Soldier's instincts, fast actions help save life
June 21, 2012
ABERDEEN PROVING GROUND, Md. (June 21, 2012) -- "I knew something wasn't right when I saw his hat on the ground."
That was the moment when Sgt. 1st Class Michael Kinzie's instincts kicked into action and resulted in saving the life of Virginia Senior Trooper Mike Hamer.
Kinzie, a 20th Support Command (CBRNE) Soldier, was driving on Interstate 95 with his mother and brother, heading to his wife's graduation in Savannah, Ga., when he noticed flashing lights on a police car off to the side of the road. At the same time, his mother and brother heard a "pop, pop, pop," and were unsure of the cause the sound. At first glance, Kinzie believed the trooper was tugging on his seatbelt and then he noticed the trooper's hat was on the ground.
"It seemed odd because it reminded me of a drill sergeant's hat -- drill sergeants never put their hats on the ground," he said.
As Kinzie looked again, it became clear that Hamer was struggling to get out of his car.
Trooper Hamer gave his version of the incident, which started out, in his words, seemingly fine. Hamer, who was working in the Fredericksburg, Va., said he was responding to a call regarding a pedestrian on Interstate 95. Hamer found the suspect on the interstate and as they talked in Hamer's patrol car, the man appeared to be coherent.
Then, as Hamer described it, a switch was flicked and the suspect lunged over the front seat and attempted to grab Hamer's gun.
"While I was fighting back, he succeeded in getting the safety measure off the gun," Hamer said. "That's when the gun discharged into my leg."
Hamer was able to reach his backup weapon and shot the suspect. He then got out of his car and managed to call for help before feeling lightheaded from the blood loss. It was then that Kinzie passed by the scene; unable to stop due to traffic, Kinzie placed a 911 call, continued driving to the next exit, got off and turned around. During that time, two other people stopped to administer first aid to Hamer.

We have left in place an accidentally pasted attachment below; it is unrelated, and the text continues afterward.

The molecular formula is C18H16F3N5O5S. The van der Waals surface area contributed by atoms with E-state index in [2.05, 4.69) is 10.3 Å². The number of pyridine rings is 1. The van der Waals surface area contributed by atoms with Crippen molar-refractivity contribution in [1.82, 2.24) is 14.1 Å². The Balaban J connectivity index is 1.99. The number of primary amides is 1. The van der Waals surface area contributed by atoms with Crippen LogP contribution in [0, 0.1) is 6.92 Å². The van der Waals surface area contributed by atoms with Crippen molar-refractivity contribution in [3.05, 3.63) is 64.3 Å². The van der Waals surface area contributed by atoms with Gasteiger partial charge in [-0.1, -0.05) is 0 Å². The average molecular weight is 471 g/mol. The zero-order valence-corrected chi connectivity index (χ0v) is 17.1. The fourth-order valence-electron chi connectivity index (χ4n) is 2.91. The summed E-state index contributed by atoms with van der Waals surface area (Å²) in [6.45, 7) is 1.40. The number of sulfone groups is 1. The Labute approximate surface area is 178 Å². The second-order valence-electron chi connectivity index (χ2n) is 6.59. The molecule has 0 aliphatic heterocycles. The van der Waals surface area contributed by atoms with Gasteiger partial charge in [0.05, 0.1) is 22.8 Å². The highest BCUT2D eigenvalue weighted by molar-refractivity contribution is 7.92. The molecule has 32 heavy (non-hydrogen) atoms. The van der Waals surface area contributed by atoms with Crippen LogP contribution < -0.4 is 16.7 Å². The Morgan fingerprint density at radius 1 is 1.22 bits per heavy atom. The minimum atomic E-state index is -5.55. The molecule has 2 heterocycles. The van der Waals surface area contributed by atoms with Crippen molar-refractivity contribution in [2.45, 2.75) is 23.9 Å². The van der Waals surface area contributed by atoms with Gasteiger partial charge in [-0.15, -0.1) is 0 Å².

Because of the incident, traffic was already stopped on Interstate 95 but Kinzie said he was able to get through in order to give his statement to the officers on scene. Hamer credits Kinzie, as well as the other two Good Samaritans with saving his life.
"Because of his actions, Emergency Medical Services was able to get to the scene quickly," said Hamer, who has fully recovered from his injuries.
For his actions, Kinzie was awarded the Certificate of Merit from the Virginia State Troopers. In a letter written to Kinzie, the president of the Virginia State Police Association, E.J. Kelly, commended Kinzie's unselfish actions and expressed gratitude for his service. During the award ceremony, James De Ford, the northern Virginia field lieutenant told Kinzie the troopers were glad he happened to be driving by at that time.
"Because of you and the two other people, Trooper Hamer is alive," De Ford said.
After accepting the certificate, Kinzie attributed his actions to his upbringing and thanked his parents for teaching him the value of helping others.
"I'm thankful I was able to do something," Kinzie said. "I always try to put myself in the position to help others."